The Nigerian Bar Association (NBA) has nominated nine lawyers, including six Senior Advocates of Nigeria (SANs), for appointment as Justices of the Supreme Court at the instance of Acting Chief Justice of Nigeria (CJN) Justice Walter Onnoghen. However, some lawyers have called for the suspension of the process, claiming that it can kill the morale of judges. Others have hailed it, saying it will make the apex court vibrant. ADEBISI ONANUGA sought lawyers’ views.It is a rare occurence in the Judiciary. The late Dr Taslim Olawale Elias was appointed from the university, where he was a Senior Lecturer, as Chief Justice of Nigeria (CJN) in 1973. Six years later, the late Dr Augustine Nnamani joined the Supreme Court from being Attorney-General of the Federation and Minister of Justice during the Gen. Olusegun Obasanjo military regime.The nation seems ready to tread that path again. Following the request of the Acting CJN, Walter Onnoghen, the Nigerian Bar Association (NBA) has nominated nine lawyers, including six Senior Advocates of Nigeria (SANs), for appointment as Justices of the Supreme Court (JSC). Who will make it among them? Will the process be seen through or aborted? These are some of the questions as lawyers are divided on the issue.Those who made the list are a former Nigerian Bar Association (NBA) president Olisa Agbakoba (SAN), Chief Anthony Idigbe (SAN), Yunus Usman (SAN), Babatunde Fagbohunlu (SAN), Miannayaaja Essien (SAN), Prof Awa Kalu (SAN), Prof Awalu Yadudu, Tajudeen Oladoja and Ayuba Giwa.The Lagos Branch of the NBA had a stormy session at its monthly meeting over the matter on the ground that due process was not followed. It also alleged that NBA branches were not consulted before the nominations were made.
Some members asked Justice Onnoghen to suspend the idea. Some stormed out when a motion moved on the issue was not voted on.Appointment procedure in the United KingdomAccording to information on the website of the Judicial Committee of the Privy Council of the Supreme Court of the United Kingdom, the procedure for appointing a Justice of the Supreme Court of the United Kingdom, for instance, is governed by Sections 25 to 31 and Schedule 8, of the Constitutional Reform Act 2005, as amended by the Crime and Courts Act 2013.Section 25 of the 2005 Act sets out the statutory qualifications for appointment. The qualifications are: “Applicants must have held high judicial office for at least two years. (‘High judicial office’ is defined to include High Court Judges of England and Wales, and of Northern Ireland; Court of Appeal Judges of England and Wales, and of Northern Ireland; and Judges of the Court of Session).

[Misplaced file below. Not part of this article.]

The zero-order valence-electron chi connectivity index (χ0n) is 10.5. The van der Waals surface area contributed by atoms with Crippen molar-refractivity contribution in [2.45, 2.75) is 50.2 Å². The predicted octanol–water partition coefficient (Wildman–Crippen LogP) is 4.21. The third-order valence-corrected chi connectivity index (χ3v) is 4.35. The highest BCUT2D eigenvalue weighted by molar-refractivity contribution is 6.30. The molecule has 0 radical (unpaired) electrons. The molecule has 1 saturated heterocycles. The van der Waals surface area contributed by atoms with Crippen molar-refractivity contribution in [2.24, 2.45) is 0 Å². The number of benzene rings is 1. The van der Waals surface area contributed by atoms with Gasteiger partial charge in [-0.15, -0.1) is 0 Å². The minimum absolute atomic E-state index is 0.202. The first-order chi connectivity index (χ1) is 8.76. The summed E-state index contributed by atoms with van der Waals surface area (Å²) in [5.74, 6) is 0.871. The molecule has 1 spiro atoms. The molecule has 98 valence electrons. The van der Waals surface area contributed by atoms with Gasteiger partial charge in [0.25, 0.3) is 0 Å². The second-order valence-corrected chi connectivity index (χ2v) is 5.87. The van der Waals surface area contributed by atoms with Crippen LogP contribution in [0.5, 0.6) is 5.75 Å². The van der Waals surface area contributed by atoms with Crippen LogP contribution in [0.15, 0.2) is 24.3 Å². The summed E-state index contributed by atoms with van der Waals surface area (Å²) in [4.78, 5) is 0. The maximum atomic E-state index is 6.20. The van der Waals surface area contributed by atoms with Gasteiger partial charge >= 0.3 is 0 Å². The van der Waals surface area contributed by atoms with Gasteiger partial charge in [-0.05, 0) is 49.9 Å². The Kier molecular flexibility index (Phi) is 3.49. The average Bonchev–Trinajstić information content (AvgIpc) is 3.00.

“Alternatively, applicants must satisfy the judicial-appointment eligibility condition on a 15-year basis, or have been a qualifying practitioner for at least 15 years.“A person satisfies the judicial-appointment eligibility condition on a 15-year basis if he has been a solicitor of the senior courts of England and Wales, or barrister in England and Wales, for at least 15 years; and has been gaining experience in law during the post-qualification period.“A person is a qualifying practitioner if he is an advocate in Scotland or a solicitor entitled to appear in the Court of Session and the High Court of Justiciary; or he is a member of the Bar of Northern Ireland or a solicitor of the Court of Judicature of Northern Ireland.“The meaning of ‘gaining experience in law’ is set out in Section 52(2) to (5) of the Tribunals and Enforcement Act 2007 and relates to a period engaged in law-related activities.”Constitutional requirementsSection 230(2) of the 1999 Constitution stipulates that the Supreme Court shall consist of: (a) the Chief Justice of Nigeria; and (b) such number of Justices of the Supreme court, not exceding 21, as may be prescribed by an Act of the National Assembly.”Section 231 (1) stipulates: “The appointment of a person to the office of Chief Justice of Nigeria shall be made by the President on the recommendation of the National Judicial Council subject to confirmation of such appointment by the Senate.”Section 231 (2) states: “The appointment of a person to the office of a Justice of the Supreme Court shall be made by the President on the recommendation of the National Judicial Council subject to confirmation of such appointment by the Senate.Section 231 (3) states: “a person shall not be qualified to hold the office of Chief Justice of Nigeria or of a Justice of the Supreme Court, unless he is qualified to practise as a legal practitioner in Nigeria and has been so qualified for a period of not less than 15 years.”Lawyers speakSome observers see the nomination of some lawyers for appointment as JSCs as a negation of the tradition of succession by seniority and one capable of causing latitude amongst senior members of the second level of the court system.Others see it as an attempt by Justice Onnoghen to reposition the Judiciary, having taken it over when its image has been battered, with the arrest of two serving justices and judges on allegation of corruption.Some analysts believe such appointments will add vibrancy to the Supreme Court.Those who spoke on the issue are Justice Ebenezer Adebajo (rtd), Presidential Advisory Committee Against Corruption (PACAC) chairman Prof Itse Sagay (SAN), Mr Sylva Ogwemoh (SAN, constitutional lawyer Sebastine Hon (SAN), Mr Kunle Ogunba (SAN) and Pa Tunji Gomez.Sagay supports the decision of the Acting CJN to appoint members of the Bar to the apex court. According to him, a person can be appointed CJN or JSC directly from outside the Bench.To him, a law teacher or legal practitioner who had been called to the Bar for at least 15 years can be CJN under the Constitution.Sagay said it was wrong to say that “the Constitution made the CJN’s appointment a matter of seniority among the JSCs”.He argued that appointing JSCs on the basis of their seniority was not a constitutional requirement, pointing out that it was the NJC, and before it, the Federal Judicial Services Commission, that embraced the seniority syndrome.Sagay explained that appointment by seniority has been in practice since 1979, adding that the Constituttion gives the appointing authority the leeway to make appointments on merit rather than on mere seniority with all the baggages and negatives that could be attached to any particular, most senior Justice.Hon said the Constitution was clear on the baseline requirement: that a person would be qualified for appointment as a JSC if he has been qualified as a legal practitioner for at least 15 years.Therefore, there is no question of such person being on the Bench before he will be so qualified, he said.“I prefer to go with the Constitution than allow sentiments to becloud my sense of judgment. I also remember that Hon. Justice Augustine Nnamani was a Senior Advocate of Nigeria and he was appointed straight to the Supreme Court Bench.“So, even talking of precedents, we already have one there. And come to think of it, Justice Nnamani, now of blessed memory, remains one of the best brains on the Nigerian Bench.“I, therefore, go with the Acting CJN on this. Many previous CJNs, to my knowledge, toyed with this idea and even took unsuccessful steps in that direction. If this one succeeds, the Acting CJN would have achieved a great deal,” Hon said.Opposing viewsBut, Justice Adebajo said there was no where in the world where lawyers were appointed from the Bar into the Supreme Court or the Court of Appeal bench.The appellate courts are manned by people with substantial and adequate experience, he said.“The whole concept of inviting lawyers to the Supreme Court or the Court of Appeal is an attempt to solve a problem by creating another problem. I do not see this beyond the confusion Prof Sagay is bringing into government.“I have said earlier on that the fight against corruption cannot be carried out in the way and manner the body appointed by the President is going about its job,” he said.Ogwemoh, who noted that one of the reasons for this recent agitation for direct appointment of practising lawyers to the Supreme Court is the public perception of corruption in the Judiciary, sounded a note of caution. He said even though the constitutional requirement for eligibility is 15 years post-call, utmost care must be exercised.His words: “We must tread cautiously in the appointment of judicial officers, particularly as it affects direct appointment of practising lawyers to the Supreme Court.“I am aware of previous cases in Nigeria and even in England where Lord Jonathan Philip Chadwick Sumption was appointed Justice of the Supreme Court of the United Kingdom in 2012 from the practising bar rather than from prior service as a full time judicial officer. But these are clearly exceptional cases and have been so described.“As rightly pointed out, if not well managed, it could kill the morale of Judges who have carved a career path for themselves as full time judicial officers beginning from the High Court with the hope of gradually moving up the ladder to the apex Court.”Ogwemoh recalled that recently, professors of law, such as Chuka Obiozor, and some Ph.D holders, such as Nnamdi Dimgba, were appointed as judges of the Federal High Court.“These judges are hoping to build a career on the Bench and then you now have persons who may not be holding the same qualification as them being elevated straight to the Supreme Court from the practising Bar.“I recall the late eminent Jurist, the well respected Honourable Justice Niki Tobi, JSC of blessed memory who was a professor of law before he was appointed as a High Court Judge and eventually rose to become a JSC.”Ogwemoh said rather appointing lawyers straight to the Supreme Court in order to cure some ills, appointments at the High Court level must be based on merit.“What is in fact important is for us to make the procedure for appointment of judges as transparent as possible with merit being the key factor.“A situation where appointments are made to favour cronies and on the basis of political affiliations is dangerous for the judiciary as an institution.“The Judiciary is an important and sacred institution which regulates all other institutions in our democracy and we must not allow politics in whatever guise to creep into the process of appointment of judicial officers,” he said.Ogunba believes it can kill the morale of judges and justices of the Court of Appeal who had been working towards being elevated.He said: “I don’t think it’s good for the system to bring somebody from the outside who has never been a judge, and then he’s sitting at the uppermost echelon of the judiciary, just like that.“The problem of incompetence could be solved, not by a kneejerk reaction of bringing somebody from the outside, but to put a template by which justices are appraised.“It could be based on number of judgments. So if someone is junior to you in hierarchy surpasses you in terms of judgment output, ordinarily he should get it. When they do that, even the incompetent ones will sit up. The person you are bringing from outside who has not been tested on the job, are you sure of his output or quality?“To cure that evil of non-performance, it doesn’t necessarily mean you have to bring somebody from the outside.“Again is the effect it will have on morale of other justices. There are too many justices of the Court of Appeal eyeing the Supreme Court, where the slot is even limited to 21 slots.“If somebody has been deemed good enough to be appointed a judge, then he should be deemed good enough to be elevated.“The only thing you should do if you don’t want to elevate him is to tell him to his face that he has not performed. Then you appoint someone that is less in rank. That is the way to go,” he argued.Pa Tunji Gomez shared in the views expressed by Ogunba. Gomez described the development as demeaning and unfair treatment of the Apeal Court Justices.To him, it is wrong for lawyers who have not had any experience on the bench at lower levels to be appointed Justices at the apex level of the judicial system.“This is unfair, disheartening and a slur on the efficiency of the Appeal Court,” he said.He urged Justice Onnoghen to suspend the consideration of the lawyers so nominated until proper consultation of all stakeholders in the judicial sector is made.He contended that the nomination of lawyers for the post of Supreme Court justices raises vital fundamental questions affecting the profession and the judiciary.Gomez raised the following issues: “Whether the Court of Appeal Justices are not being condemned indirectly as unfit or unknowledgeable enough to be made Supreme Court Justices; that the nomination creates the impression that anybody who is a SAN is better and more knowledgeable; that the decision might affect the dedication, morale and commitment of the Court of Appeal Justices in their work as there is now no guarantee of their promotion to the Supreme Court since any SAN from the bar can be appointed above them.”‘Why appointments may not work’A former media aide to former CJNs Aloma Mukhtar and Justice Mahmud Mohammed , Issa Ahuraka, said it would take the camel to pass through the needle’s eye than for a lawyer to be appointed a JSC.Ahuraka said that shortly before her retirement on November 2014, Justice Mukhtar initiated and signed into law the ‘2014 Revised NJC Guidelines and Procedural Rules for the Appointment of Judicial Officers of all Superior Courts of Record in Nigeria.He said: “Rule 3 (6) of the Guidelines is unambiguous because it stipulated the judicial officer’s appointment to a higher bench to be determined among other requirements of the number of judgments delivered.“The provision states unequivocally that ‘in the case of appointment from the Bar, evidence of six contested cases in the last five years; (ii) sound knowledge of law, (iii) seniority at the Bar and or the Bench, (iv) Federal Character or geographical spread and where necessary and possible, without compromising the independence of the judiciary or allowing politics to permeate or influence the appointment.”He said the immediate past NBA President, Augustine Alegeh in 2015, during whose tenure the agitation started, nominated some senior lawyers to Justice Mohammed for appointment into the Supreme Court Bench but they did not meet the requirements.“The question is, can any Senior Advocate of Nigeria make it to the Supreme Court Bench even under the Revised Guidelines. Of course, the answer is no.“And there is no way the Guideline could be reviewed without considering the number of judgments delivered or secured by the applicants, be it a lawyer or Judicial Officer.”Source: The Nation